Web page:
Thinking, Feeling, Doing

A couple days ago I mentioned three concrete areas where love is lived out:  how we relate to ourselves, our closest companions and our community. These are three very different arenas of loving.  Although the overarching principles of love apply, the specifics are dependent on the circumstance. Here is the general principle as stated by Jesus:



34 When the Pharisees heard that Jesus had left the Sadducees speechless, they met together. 35 One of them, a legal expert, tested him. 36 “Teacher, what is the greatest commandment in the Law?”



37 He replied, “You must love the Lord your God with all your heart, with all your being, and with all your mind. 38  This is the first and greatest commandment. 39  And the second is like it: You must love your neighbor as you love yourself. 40  All the Law and the Prophets depend on these two commands.”  
~ Matthew 22:34-40 CEB


During basketball season this past year Pete and I had the good fortune of attending the University of Richmond versus Virginia Commonwealth University basketball game on the University of Richmond campus.  It was a good game, seeing as how our dog wasn’t in the fight. If you were a VCU fan, you loved the first half but for those U of R Spiders, they loved the last second victory snatched from the jaws of defeat.  As mostly objective observers who have reasons to love both teams we were able to nonjudgmentally observe the crowd around us.


It was...interesting.  People did not always behave in a manner consistent with their ages.  This was a social setting, and as such, I would suggest that fan behavior might have been modified with this fact in mind.  Love is like this. In the privacy of one’s own home, love might look like tolerating the insane behavior of a rabid fan. To accommodate this very issue I lovingly removed the ceiling fan in our den after Pete jumped up and hit his head on it one times too many to stay healthy; I considered it a McBean family concussion prevention measure.  Love in the social setting, especially when you are the rival or you as the home team fan notice that rival fans are sitting in front of you, might mean toning it down or at least not acting like a fool. The game isn’t over until it is over. Raucous jeering of the opponent too soon is just plain unsafe. Problem numero uno: loving others well is venue dependent.  We have missed this distinction at times, resulting in poor outcomes.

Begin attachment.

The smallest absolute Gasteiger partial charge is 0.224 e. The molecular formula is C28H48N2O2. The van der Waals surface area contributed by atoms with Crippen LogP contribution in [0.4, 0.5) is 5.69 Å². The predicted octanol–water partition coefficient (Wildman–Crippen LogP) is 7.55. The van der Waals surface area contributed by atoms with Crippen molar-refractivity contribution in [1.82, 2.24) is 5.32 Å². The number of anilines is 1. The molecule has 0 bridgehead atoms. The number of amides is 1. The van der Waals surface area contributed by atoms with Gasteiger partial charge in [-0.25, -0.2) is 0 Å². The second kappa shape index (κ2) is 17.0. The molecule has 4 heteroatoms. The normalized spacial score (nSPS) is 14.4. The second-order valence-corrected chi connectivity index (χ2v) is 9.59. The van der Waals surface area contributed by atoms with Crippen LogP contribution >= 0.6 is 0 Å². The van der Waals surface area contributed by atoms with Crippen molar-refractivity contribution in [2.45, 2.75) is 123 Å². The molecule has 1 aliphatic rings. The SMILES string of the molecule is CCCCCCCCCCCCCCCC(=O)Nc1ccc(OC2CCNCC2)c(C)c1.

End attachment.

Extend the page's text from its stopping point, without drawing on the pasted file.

That being said, if we practice the principle of treating all people with respect, we can avoid a lot of issues regardless of the venue.  I know that sports loyalty runs wide and deep for many. But a spiritual life requires a constant reflection on what runs THE MOST DEEP within us.  What are our core values? For people of faith, Jesus has stated the top two. We must wrestle with what this looks like in all venues, all the time, even at sporting events. What about you?  Is there a particular “venue” where you struggle? Respecting yourself? Your intimate relationships? Getting along in a group?